The Italian Invasion of Ethiopia and Its Impact on Education

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Ethiopia, is one of the very few African nations that was never a European colony, nonetheless it was still a victim of colonial greed: as it endured five oppressive years of Italian fascist occupation between the years of 1936 and 1941. The Invasion of Ethiopia by the fascist leader Benito Mussolini was one of “the greatest colonial wars ever fought on the African continent,” paving the way for this five year occupation a “turning point in the country’s millennium-old history”. In fact it could even be considered the dark ages of Ethiopian education as all existing attempts to modern education came to a complete standstill, in short it was a negative period in the history of Ethiopian education. Overall the educational policies that were…show more content…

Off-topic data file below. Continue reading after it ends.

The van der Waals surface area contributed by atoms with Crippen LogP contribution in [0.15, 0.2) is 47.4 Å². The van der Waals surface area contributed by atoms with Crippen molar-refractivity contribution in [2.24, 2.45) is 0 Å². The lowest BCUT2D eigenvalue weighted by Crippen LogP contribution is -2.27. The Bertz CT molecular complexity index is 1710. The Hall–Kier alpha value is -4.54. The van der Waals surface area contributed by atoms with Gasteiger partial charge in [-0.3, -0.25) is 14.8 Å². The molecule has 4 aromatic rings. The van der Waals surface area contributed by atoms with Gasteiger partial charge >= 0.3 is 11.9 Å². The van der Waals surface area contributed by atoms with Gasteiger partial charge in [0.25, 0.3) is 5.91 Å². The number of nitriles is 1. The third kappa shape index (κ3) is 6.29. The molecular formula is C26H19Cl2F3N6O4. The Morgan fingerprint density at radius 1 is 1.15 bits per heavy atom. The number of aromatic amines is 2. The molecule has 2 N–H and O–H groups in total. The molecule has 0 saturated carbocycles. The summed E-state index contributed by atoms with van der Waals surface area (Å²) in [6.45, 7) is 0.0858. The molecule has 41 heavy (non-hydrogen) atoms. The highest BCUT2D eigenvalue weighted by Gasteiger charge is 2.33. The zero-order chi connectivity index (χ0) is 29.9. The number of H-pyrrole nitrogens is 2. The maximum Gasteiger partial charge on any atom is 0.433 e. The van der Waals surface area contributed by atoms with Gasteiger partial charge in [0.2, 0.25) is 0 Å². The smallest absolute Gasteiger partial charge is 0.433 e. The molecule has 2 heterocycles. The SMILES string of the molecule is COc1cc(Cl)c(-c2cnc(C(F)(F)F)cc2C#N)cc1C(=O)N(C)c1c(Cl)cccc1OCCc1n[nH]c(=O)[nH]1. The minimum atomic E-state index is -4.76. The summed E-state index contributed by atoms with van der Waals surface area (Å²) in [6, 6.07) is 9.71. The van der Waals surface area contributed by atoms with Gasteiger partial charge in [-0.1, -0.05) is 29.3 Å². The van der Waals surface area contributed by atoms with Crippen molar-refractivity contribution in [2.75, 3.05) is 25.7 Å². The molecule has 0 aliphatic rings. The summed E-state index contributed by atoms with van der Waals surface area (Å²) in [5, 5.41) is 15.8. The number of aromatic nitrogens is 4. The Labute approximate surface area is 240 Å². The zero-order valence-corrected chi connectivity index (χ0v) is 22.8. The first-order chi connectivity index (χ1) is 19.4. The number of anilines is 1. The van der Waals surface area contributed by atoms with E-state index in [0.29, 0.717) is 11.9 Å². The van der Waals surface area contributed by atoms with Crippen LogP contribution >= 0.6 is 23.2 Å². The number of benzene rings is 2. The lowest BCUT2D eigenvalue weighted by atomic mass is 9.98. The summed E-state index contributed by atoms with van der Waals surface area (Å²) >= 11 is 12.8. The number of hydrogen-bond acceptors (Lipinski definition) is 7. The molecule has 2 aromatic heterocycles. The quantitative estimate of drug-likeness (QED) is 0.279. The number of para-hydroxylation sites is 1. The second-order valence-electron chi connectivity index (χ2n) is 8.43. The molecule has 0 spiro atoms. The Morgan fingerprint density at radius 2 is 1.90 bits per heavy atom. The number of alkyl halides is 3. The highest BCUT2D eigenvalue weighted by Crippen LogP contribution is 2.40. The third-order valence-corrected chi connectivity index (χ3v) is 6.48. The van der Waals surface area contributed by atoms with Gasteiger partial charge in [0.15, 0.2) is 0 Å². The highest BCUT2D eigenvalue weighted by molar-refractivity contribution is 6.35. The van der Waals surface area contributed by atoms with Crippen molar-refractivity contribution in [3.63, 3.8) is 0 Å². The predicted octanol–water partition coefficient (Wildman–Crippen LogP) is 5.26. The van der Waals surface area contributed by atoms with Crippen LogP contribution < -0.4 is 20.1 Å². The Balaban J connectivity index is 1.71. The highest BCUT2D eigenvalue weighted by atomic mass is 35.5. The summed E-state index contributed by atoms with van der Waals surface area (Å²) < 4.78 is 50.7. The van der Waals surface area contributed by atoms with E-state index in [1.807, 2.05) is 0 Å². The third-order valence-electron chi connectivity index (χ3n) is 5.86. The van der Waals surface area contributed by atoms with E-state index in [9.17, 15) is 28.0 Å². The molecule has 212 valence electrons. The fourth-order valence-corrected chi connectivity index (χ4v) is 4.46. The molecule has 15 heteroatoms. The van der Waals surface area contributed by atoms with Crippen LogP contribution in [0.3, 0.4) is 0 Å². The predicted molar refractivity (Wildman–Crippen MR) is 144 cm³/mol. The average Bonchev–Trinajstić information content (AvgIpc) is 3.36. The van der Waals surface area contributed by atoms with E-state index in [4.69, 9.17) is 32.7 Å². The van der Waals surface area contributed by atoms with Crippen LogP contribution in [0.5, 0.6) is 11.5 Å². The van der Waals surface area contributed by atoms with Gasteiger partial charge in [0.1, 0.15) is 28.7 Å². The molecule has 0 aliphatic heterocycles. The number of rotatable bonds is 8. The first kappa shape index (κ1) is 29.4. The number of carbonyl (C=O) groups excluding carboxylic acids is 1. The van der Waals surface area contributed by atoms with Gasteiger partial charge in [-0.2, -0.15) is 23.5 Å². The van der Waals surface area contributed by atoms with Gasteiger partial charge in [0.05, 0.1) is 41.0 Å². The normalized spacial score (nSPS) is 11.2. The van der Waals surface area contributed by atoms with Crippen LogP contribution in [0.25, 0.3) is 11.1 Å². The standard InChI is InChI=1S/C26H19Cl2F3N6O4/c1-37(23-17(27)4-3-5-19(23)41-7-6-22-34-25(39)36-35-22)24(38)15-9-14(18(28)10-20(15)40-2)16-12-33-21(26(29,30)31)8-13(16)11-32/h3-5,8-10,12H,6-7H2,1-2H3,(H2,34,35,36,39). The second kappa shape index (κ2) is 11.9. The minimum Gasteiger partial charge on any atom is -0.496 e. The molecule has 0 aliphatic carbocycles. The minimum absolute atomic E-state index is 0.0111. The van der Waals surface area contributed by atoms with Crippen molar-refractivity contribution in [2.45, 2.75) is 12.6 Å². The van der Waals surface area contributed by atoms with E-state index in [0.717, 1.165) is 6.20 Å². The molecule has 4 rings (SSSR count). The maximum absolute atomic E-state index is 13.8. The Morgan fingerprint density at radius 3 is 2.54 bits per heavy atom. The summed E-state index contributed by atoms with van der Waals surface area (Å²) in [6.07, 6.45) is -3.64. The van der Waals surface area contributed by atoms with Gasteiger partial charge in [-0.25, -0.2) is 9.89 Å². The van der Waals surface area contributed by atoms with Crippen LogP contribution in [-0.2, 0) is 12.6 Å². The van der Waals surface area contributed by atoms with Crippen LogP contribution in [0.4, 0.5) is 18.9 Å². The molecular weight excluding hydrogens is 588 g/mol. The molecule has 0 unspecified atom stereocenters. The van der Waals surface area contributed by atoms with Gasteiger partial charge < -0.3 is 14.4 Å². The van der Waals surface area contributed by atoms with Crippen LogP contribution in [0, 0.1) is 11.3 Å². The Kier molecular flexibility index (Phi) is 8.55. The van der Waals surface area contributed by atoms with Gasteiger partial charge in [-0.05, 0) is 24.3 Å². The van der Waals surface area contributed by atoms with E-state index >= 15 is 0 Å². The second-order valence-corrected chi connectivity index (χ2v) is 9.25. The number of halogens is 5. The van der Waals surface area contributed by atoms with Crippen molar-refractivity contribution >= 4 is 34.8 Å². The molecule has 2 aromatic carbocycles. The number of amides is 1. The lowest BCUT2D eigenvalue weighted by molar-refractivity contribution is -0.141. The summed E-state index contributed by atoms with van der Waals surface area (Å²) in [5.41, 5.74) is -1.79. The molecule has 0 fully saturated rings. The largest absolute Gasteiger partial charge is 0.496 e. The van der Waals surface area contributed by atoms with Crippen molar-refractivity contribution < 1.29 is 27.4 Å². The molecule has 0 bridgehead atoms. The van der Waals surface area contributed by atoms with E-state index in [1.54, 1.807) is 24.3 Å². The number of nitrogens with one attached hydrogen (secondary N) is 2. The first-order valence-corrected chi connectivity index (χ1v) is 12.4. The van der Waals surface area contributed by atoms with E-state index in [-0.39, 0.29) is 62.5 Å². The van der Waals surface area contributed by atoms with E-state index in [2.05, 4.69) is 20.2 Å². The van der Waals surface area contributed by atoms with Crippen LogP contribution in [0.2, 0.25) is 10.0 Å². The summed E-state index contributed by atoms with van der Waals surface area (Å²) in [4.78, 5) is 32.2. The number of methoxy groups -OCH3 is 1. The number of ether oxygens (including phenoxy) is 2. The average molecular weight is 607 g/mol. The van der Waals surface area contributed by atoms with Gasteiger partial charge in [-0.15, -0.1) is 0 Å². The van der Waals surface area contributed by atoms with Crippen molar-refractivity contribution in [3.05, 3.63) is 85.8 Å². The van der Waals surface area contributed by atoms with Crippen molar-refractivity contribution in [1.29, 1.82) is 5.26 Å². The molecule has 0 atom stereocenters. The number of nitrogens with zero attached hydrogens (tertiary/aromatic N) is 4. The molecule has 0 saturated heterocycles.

They first took over Adwa, Enticcho and Addigrat with little to no opposition and in less than a month had situated in the main Tigray town of Mekele. The Ethiopian counter-offensive in January 1936 was a complete failure due to its disorganization and Ethiopian technical inferiority. Actually, it backfired leading to a major Italian offensive, known as the Second Battle of Tamben on February 1936. By this stage Ethiopia had lost all hope of success, they were not only at a technical disadvantage but they were also highly outnumbered. However, the final battle that set the Italian landslide victory was the Battle of Maychaw, the Ethiopian army was completely exhausted and the imperial guard was no match to the highly trained and equipped Italian Army. This paved the road for the Italians; they first entered Desse on the fourth of April 1936 and then Addis Ababa on the fifth of May, beginning the five-year Italian occupation. Almost instantly Ethiopian culture and education was gravelly affected especially the nation’s education system Ethiopian education before the Italian occupation was primarily organized and conducted by the Ethiopian Orthodox Church. The Orthodox Church run a number of small schools that provided primary education throughout the country. These schools were usually taught in Ge’ez, (a traditional church dialect) and teachers were usually priest or the deacons themselves. Parallel to the Orthodox Church Emperor Menelik had
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